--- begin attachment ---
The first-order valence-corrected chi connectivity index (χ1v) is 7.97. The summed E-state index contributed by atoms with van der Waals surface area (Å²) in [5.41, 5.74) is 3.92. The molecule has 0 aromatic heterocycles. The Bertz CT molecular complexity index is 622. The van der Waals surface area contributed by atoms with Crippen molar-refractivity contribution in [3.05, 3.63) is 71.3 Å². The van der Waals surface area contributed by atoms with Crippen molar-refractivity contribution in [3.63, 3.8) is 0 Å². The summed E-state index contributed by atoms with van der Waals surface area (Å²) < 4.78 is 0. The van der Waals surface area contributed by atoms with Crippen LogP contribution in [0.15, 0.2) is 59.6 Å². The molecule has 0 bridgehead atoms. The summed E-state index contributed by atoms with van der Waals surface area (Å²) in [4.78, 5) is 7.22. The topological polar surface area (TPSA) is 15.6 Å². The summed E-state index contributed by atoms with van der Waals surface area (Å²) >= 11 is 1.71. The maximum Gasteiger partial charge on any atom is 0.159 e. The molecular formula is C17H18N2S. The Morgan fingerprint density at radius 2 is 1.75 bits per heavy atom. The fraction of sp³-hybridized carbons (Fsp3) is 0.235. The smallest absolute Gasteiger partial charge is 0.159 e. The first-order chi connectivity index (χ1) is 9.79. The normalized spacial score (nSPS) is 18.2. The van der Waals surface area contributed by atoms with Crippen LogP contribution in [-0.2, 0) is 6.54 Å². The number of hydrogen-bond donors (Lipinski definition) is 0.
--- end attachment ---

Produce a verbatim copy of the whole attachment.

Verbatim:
The first-order valence-corrected chi connectivity index (χ1v) is 7.97. The summed E-state index contributed by atoms with van der Waals surface area (Å²) in [5.41, 5.74) is 3.92. The molecule has 0 aromatic heterocycles. The Bertz CT molecular complexity index is 622. The van der Waals surface area contributed by atoms with Crippen molar-refractivity contribution in [3.05, 3.63) is 71.3 Å². The van der Waals surface area contributed by atoms with Crippen molar-refractivity contribution in [3.63, 3.8) is 0 Å². The summed E-state index contributed by atoms with van der Waals surface area (Å²) < 4.78 is 0. The van der Waals surface area contributed by atoms with Crippen LogP contribution in [0.15, 0.2) is 59.6 Å². The molecule has 0 bridgehead atoms. The summed E-state index contributed by atoms with van der Waals surface area (Å²) in [4.78, 5) is 7.22. The topological polar surface area (TPSA) is 15.6 Å². The summed E-state index contributed by atoms with van der Waals surface area (Å²) >= 11 is 1.71. The maximum Gasteiger partial charge on any atom is 0.159 e. The molecular formula is C17H18N2S. The Morgan fingerprint density at radius 2 is 1.75 bits per heavy atom. The fraction of sp³-hybridized carbons (Fsp3) is 0.235. The smallest absolute Gasteiger partial charge is 0.159 e. The first-order chi connectivity index (χ1) is 9.79. The normalized spacial score (nSPS) is 18.2. The van der Waals surface area contributed by atoms with Crippen LogP contribution in [-0.2, 0) is 6.54 Å². The number of hydrogen-bond donors (Lipinski definition) is 0.